In a hastily announced bench trial that lasted a little over an hour, a judge found the bishop, Robert W. Finn, guilty on one misdemeanor charge and not guilty on a second charge, for failing to report a priest who had taken hundreds of pornographic pictures of young girls. The counts each carried a maximum penalty of one year in jail and a $1,000 fine, but Bishop Finn was sentenced to two years of court-supervised probation.Although the Times reports that the Survivors Network of Those Abused by Priests ("SNAP") "said in a statement that the sentence was too lenient. 'Only jail time would have made a real difference here,'” the sting in the tail is revealed in the fact that the bishop's probation is itself suspended, which "means that if Finn finishes the probation without incident and completes nine steps as part of his sentence, the bishop’s criminal record will be expunged."
It was an abrupt ending to a case that has consumed the church in Kansas City and threatened to turn into a sensational, first-ever trial of a sitting prelate. The case had been scheduled for a jury trial later this month, but on Wednesday the prosecution said it would be decided in one afternoon by Judge John M. Torrence in Jackson County Circuit Court.
The bishop is required as part of his sentence to start a training program for diocesan employees in detecting early signs of child abuse, and in what constitutes child pornography and obscenity. He must also create a fund of $10,000 to pay for victims’ counseling.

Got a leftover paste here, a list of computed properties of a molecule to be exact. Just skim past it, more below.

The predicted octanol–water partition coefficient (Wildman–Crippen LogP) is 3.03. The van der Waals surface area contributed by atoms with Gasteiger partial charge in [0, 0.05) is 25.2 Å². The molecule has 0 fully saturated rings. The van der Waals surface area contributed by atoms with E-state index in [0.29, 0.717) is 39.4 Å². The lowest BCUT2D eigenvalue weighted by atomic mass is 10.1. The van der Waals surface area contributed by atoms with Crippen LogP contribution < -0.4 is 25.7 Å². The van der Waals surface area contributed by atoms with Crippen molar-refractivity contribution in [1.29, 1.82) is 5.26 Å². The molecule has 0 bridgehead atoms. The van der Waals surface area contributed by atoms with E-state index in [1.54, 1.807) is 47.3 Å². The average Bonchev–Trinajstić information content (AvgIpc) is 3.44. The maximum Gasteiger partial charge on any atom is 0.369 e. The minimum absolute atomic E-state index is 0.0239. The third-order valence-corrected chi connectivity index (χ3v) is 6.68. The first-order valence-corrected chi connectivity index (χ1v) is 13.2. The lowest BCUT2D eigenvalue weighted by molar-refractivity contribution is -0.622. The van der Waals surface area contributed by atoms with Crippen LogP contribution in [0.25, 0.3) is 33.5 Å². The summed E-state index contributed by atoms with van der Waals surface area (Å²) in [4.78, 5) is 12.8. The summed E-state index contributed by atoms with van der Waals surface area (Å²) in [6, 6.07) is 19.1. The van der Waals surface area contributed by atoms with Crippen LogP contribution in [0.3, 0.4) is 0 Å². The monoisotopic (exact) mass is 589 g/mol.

As Herbert Packer explained over 40 years ago, there are two different sets of values served by the criminal law: (1) the utilitarian--those values geared toward preventing further crimes by the same offender or by others (incapacitation and isolation, deterrence, whether offender-specific or general); and (2) the moral (retribution). Packer notes that each of these values provides a part of "an integrated theory of punishment," one which allows for individualized treatment of offenders, "within limits, limits having to do both with the need for deterrence and with judgments about comparative morality, as well with the relative difficulties of predicting future behavior."
The Limits of the Criminal Sanction (1969) at 140 (emphasis added).
The point applicable here is, to my thinking, that the expungement of Bishop Finn's crime renders his conviction ultimately an effective nullity and thus renders the judgment of the morality of his behavior equivocal at best.
Moreover, as the stipulated facts as reported by the Times in a follow up piece published today makes clear, Bishop Finn's behavior was willful and quite deliberate: